The appellant has submitted that the present respondent had no locus standi to have brought the original application in the Court below. If any person had such a locus standi it was either the respondent’s husband or her children. The arguments of the learned deputy attorney-general in this regard are not only attractive, but superficially plausible. Again my learned brother the Judge President has dealt with this matter, and I fully and respectfully accept and embrace his views and the conclusions reached by him.
According to the learned deputy attorney-general the respondent had no locus to have brought this suit before the High Court because the Constitution by itself, section 18(1) provides that
If any person alleges that any of the provisions of sections 3 to 16 (inclusive) of this Constitution has been is being or is likely to be contravened in relation to him, then . . . that person may apply to the High Court for redress.
The learned attorney-general emphasises that the alleged contravention of any of the constitutional provisions must be in relation to the person who has instituted the proceedings. In this case the alleged contravention of the Constitution is only in relation to two of the children of the respondent to whom she could not pass her own citizenship by virtue of the Citizenship Act, section 4. The respondent has neither personally suffered any injury nor does she apprehend any arising out of the Citizenship Act, argued counsel for the appellant. After all the popularis actio of the Roman law has never been part of Botswana common law. Placing reliance on some decisions of the Courts of the Republic of South Africa and on some dicta of some of our brothers on the benches of that country, the learned deputy attorney-general goes further to submit that
The principle of our law is that private individual can only sue on his own behalf, not on behalf of the public. The right he seeks to enforce must be available to him personally, or the injury for which he claims redress must be sustained or apprehended by him.
Learned counsel for the respondent, Mr Browde SC, provides an answer to these two submissions when he says that the South African cases relied upon by the appellant are both misapplied and, in any event, inappropriate for a determination of the present issue. “They are inappropriate since they even concern common law rules of standing while the present case requires an interpretation of a constitutional instrument which specifically confers standing in broad terms.” But then the learned deputy attorney-general then goes on to submit further that “political adverse consequences which are speculative in nature rather than imminent and threatened will not be sufficient to confer locus standi under section 18 of the Constitution”. In support of this submission the appellant cites a number of decisions of the Courts of the Republic of South Africa, for example Dalrymple v Colonial Treasurer 1910 TS 372: Director of Education, Transvaal v McCagie 1918 AD 621; Veriava v President of the South African Medical and Dental Council 1985 (2) SA 293;(T) and Cabinet of the Transitional Government of South West Africa v Eins 1988 (3) SA 369 AD.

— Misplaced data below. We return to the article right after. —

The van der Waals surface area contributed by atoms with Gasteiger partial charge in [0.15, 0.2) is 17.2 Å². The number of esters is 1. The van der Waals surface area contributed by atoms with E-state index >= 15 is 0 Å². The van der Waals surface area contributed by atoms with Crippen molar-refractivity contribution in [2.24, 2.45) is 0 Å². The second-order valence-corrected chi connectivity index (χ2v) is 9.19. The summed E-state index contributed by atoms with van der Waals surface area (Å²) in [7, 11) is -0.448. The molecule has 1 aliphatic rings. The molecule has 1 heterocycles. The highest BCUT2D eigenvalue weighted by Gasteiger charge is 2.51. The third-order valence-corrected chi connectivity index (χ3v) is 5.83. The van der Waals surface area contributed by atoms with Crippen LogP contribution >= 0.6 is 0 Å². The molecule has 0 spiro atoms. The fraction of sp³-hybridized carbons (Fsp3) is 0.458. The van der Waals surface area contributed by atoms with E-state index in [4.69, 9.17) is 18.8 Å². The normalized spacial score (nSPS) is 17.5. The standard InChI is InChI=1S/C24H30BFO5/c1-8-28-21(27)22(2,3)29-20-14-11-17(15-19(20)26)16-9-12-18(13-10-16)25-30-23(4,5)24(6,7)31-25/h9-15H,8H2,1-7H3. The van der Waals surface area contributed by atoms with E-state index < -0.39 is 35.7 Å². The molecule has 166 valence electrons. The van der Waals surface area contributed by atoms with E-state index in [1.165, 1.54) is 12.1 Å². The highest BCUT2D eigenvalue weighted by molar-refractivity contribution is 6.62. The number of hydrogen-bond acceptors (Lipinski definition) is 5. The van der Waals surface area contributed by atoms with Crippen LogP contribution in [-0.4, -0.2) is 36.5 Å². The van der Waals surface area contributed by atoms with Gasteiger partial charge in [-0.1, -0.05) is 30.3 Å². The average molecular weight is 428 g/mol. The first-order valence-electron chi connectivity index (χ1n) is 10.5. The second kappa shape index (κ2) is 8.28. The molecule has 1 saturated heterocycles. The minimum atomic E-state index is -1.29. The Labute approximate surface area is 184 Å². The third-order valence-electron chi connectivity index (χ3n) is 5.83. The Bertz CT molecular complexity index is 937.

In my view the only question to be answered is whether on all the facts and circumstances of his case the respondent had the locus to have instituted this action under section 18 of the Constitution. Whatever the common law says on the issue of locus standi becomes of little or no importance. There are two legs to the case made by the respondent. As I understand it, it is her case that section 4 of the Citizenship Act has breached her right entrenched under section 3 of the Constitution, that is, the right to equal protection of the laws under paragraph (a) of the section. Because she is a woman, she is denied the equal protection of the law when compared with her male counterpart. The respondent also based her case on the allegation that section 4 of the Act also breached her right to liberty under section 5 of the Constitution in that her children, 5 and 3 years old born in lawful wedlock, are liable to be expelled from Botswana and because of her peculiar relation to these children her personal right to freedom of movement is impaired. It is also her case, if I understand it correctly, that the provision breached her right not to be subjected to degrading treatment under section 7, by reason of the same facts. The motherhood bond between her and the minor children, 5 and 3 years of age is under perpetual threat of disintegration in Botswana where they have made their home. This breaches her right not to be subjected to inhuman or degrading treatment.